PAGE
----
You may be able to take off the mask in front of your family, but you do not dare to show them the scars and wounds directly. You may be able to tell them a small part of what you have been going through, but you cannot pour out all your sorrow and despair. You may be able to comfort them with encouraging words, but you cannot explain the long-term torment, anger, depression, fear, and anxiety you will have to combat.

Just like you all, I have experienced the pain of being separated from the loved ones, and I am trying my best to make it up to them by taking good care of them and loving them, but that is shallow. Could you please teach me how to love them, love the people we depend on? 

Never speaking up

Those who are released, including me, have all compromised and surrendered to the authorities. My dear friends, I rather hope you forget all these, if you can. Who would live a life of instability and terror if one could choose? Happiness is only a step away; we have to cherish it for those we care about. “You can never say a single word.” This sentence was said by the division head of the Tianjin National Security Office, Li, as he pointed at my mother. 

The pain is keen. If you can choose, please never say a single word, only so you can be safe. It is not only about your responsibility and love for your family but also the instinctive preservation of life. 

Unless you are not capable of forgetting, like me. If you can’t appease your inner struggles, if your deep concern for society still binds you, if you still hope to attain true peace and freedom, then let us break the silence, make our voices heard, and gather the courage to be responsible for our choices! 

In silence, we lose our opportunity to fight for real freedom and forever be threatened and bound by the price of sin. Suppression will never disappear without a cause, and now, it is the best time to eliminate it.

I am a coward

I don’t say these things because I’m brave. We are equally timid. I scream when I see rats and cockroaches. I run away when I see a large dog. I don’t dare to look up when watching a horror movie. I cry after I visit the haunted house in an amusement park.

I have already used my parents as a pretense, masking my innermost selfishness, cowardice, and ignorance. I cheated myself of having a clear conscience [by thinking] I compromised for my parents, but I know that when all is said and done, it was because I was unable to bear the injuries and compromised. 

See, I am not more courageous than you. I am a coward. But, if you are with me, your courage plus mine, can we face this world together?

I know; do you fear being retaliated against? Zhang Kai suffered from suppressions after he chose to follow his conscience, but the trouble was temporary. Regarding retaliation, I don’t have a clear solution, but I know that no one has the power to threaten us forever. 

What caused me to speak out

The strength to surpass our enemies rests in God. Among the comrades from the 709 incident, many are brothers and sisters [in Christ]. Our identity as Christians must also bring about in us a spirituality that causes complications. Do not be afraid of the world and reject sin to a fierce degree; this is the regulation that gauges our faith. Brothers and sisters, 

Although we are weak and our environment is harsh, we cannot fix our eyes on worldly affairs. We find God with our confidence. God will not abandon his children in need. We have to adhere to the laws of God in order to extract freedom from oppression. 

These are the things that God has gracefully given me: My parents are my foundation—the tall mountain that I look up to. My parents, over sixty, do not even know how to book a plane ticket. It is hard to imagine that they successfully accomplished the mission of rescuing a family, traveling extensively to save me.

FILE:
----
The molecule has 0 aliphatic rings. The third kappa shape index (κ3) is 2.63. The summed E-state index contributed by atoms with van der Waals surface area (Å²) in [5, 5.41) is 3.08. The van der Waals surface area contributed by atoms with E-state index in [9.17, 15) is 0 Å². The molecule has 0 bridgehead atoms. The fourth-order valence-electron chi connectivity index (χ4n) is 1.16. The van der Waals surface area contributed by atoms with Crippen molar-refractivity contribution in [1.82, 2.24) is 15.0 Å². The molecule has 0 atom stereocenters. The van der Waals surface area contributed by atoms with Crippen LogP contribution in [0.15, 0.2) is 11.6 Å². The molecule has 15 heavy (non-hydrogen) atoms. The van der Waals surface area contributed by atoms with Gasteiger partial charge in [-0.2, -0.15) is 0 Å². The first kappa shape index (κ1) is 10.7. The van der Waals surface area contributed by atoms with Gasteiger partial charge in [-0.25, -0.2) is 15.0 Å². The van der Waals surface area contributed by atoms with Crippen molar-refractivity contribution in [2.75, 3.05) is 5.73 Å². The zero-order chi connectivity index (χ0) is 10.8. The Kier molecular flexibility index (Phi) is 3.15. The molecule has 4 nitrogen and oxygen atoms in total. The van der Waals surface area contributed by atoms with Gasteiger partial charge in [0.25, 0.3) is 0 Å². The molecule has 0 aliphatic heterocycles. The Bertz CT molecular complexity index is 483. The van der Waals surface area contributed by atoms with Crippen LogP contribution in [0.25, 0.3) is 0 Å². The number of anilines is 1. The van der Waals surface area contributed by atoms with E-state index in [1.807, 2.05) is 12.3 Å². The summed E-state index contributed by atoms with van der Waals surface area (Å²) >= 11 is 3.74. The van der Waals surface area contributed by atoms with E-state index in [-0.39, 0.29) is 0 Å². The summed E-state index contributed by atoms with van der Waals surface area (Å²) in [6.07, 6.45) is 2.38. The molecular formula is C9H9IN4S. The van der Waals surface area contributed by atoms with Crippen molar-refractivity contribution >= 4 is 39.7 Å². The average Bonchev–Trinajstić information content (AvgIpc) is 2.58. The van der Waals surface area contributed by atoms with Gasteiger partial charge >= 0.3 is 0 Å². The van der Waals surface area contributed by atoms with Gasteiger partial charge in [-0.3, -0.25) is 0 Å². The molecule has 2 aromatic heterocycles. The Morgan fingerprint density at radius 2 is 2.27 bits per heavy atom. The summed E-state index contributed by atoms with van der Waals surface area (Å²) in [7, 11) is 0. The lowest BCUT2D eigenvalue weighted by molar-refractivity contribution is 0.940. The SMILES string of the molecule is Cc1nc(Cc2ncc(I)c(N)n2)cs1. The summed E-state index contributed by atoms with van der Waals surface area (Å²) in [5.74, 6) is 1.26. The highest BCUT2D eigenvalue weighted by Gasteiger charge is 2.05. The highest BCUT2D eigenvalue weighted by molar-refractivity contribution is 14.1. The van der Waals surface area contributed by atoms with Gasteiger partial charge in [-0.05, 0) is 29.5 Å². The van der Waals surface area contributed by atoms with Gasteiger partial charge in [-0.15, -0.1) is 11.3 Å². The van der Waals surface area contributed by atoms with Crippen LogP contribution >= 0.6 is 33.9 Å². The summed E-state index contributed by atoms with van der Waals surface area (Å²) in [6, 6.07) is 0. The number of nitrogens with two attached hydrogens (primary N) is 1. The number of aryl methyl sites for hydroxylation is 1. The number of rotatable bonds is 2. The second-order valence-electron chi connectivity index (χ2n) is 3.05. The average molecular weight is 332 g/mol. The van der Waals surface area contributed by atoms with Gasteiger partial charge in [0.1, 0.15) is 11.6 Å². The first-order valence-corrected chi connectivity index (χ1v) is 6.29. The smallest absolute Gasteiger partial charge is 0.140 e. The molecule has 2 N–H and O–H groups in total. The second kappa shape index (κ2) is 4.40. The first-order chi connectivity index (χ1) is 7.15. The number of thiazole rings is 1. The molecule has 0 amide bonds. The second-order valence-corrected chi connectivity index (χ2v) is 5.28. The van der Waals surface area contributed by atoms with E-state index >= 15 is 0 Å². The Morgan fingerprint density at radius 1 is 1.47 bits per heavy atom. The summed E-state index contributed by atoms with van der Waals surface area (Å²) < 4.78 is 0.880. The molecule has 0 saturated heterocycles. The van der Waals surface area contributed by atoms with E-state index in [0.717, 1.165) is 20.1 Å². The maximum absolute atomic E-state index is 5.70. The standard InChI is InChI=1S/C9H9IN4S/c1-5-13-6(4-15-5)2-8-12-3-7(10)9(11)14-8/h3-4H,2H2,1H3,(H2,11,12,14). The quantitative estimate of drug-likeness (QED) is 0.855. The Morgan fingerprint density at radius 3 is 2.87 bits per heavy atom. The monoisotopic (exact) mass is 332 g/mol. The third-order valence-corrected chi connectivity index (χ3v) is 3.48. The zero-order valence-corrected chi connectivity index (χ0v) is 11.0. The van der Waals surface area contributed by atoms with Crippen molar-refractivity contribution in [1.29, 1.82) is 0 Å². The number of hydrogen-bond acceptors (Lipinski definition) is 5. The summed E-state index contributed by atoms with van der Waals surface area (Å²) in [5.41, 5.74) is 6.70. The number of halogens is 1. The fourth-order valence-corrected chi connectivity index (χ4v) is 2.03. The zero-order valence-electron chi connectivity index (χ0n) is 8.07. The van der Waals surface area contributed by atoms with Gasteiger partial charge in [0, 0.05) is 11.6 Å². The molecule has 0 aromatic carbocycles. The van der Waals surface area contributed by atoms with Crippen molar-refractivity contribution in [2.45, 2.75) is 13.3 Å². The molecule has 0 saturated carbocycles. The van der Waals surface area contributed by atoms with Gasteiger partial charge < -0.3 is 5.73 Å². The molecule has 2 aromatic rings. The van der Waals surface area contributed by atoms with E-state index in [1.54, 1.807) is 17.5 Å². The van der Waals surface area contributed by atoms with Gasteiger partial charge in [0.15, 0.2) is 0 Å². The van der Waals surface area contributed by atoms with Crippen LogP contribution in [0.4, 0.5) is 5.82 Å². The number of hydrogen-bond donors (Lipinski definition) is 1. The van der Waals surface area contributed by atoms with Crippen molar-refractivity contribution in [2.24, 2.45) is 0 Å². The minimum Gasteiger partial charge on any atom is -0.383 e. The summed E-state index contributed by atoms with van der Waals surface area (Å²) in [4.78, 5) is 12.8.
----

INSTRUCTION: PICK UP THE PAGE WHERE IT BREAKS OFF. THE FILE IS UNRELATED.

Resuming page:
[They traveled] from the small city of Jiyuan to Beijing, Tianjin to Xianggang and met with human rights lawyers, foreign reporters, NGO workers, and ambassadors, calling on all the world to speak up. [I asked her,] “How did you do this?” My mother said, “I can risk everything to save you.”

My mother had aged and lost weight. White hair, like frost, consumed her look, but she is still beautiful. What is love? What is courage? I behold a great mountain with awe. My mother’s incomparable integrity, courage, wisdom, and fearless love has been by my side and is the foundation for me to be able to see and take this first step. 

I can do anything with you

I thirst to compensate my parent with filial piety, but with what kind of love should I regard them? Is daring not to live out the glory of God loving them? Indignation will eventually erupt; is deceit loving them? Is dragging them to the abyss of fear and frequently worrying them until they lose courage loving them?

If I thoroughly love them, I have to give them freedom without fear. Being bailed out is not freedom. The end of the 709 crackdown is not freedom. The only way to reinstate freedom is to shatter the chains, break the deep-rooted fear of authorities, not let our emotions control and suppress us, and stand reasonably next to each other. 

I took the first step, but at the same time, I promised my mother not to take anymore “risks.” Instead of living in The Truman Show, I hope I can live a life that is independent, autonomous, and true. 

My comrades, would you, after rational reflection, like to join me to care for one another and bolster on another? I can’t guarantee any outcome, but we regard our free life as a treasure; should we abandon that without even trying?

Let the world hear our voices. I don’t have the courage to do it alone, but I can dare to do it with you, because I know there are countless of you. I look forward to seeing you. Blue street lamps are emerging from the morning mist, relatively hopeful. We unite with each other before the dawn.

April 28, 2017


ChinaAid Media Team
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"Bob Fu has dedicated his life to bringing freedom of religion to the Chinese people. His story is a testimony to the power of faith and an inspiration to people struggling to break free from oppression."
—Mrs. Laura Bush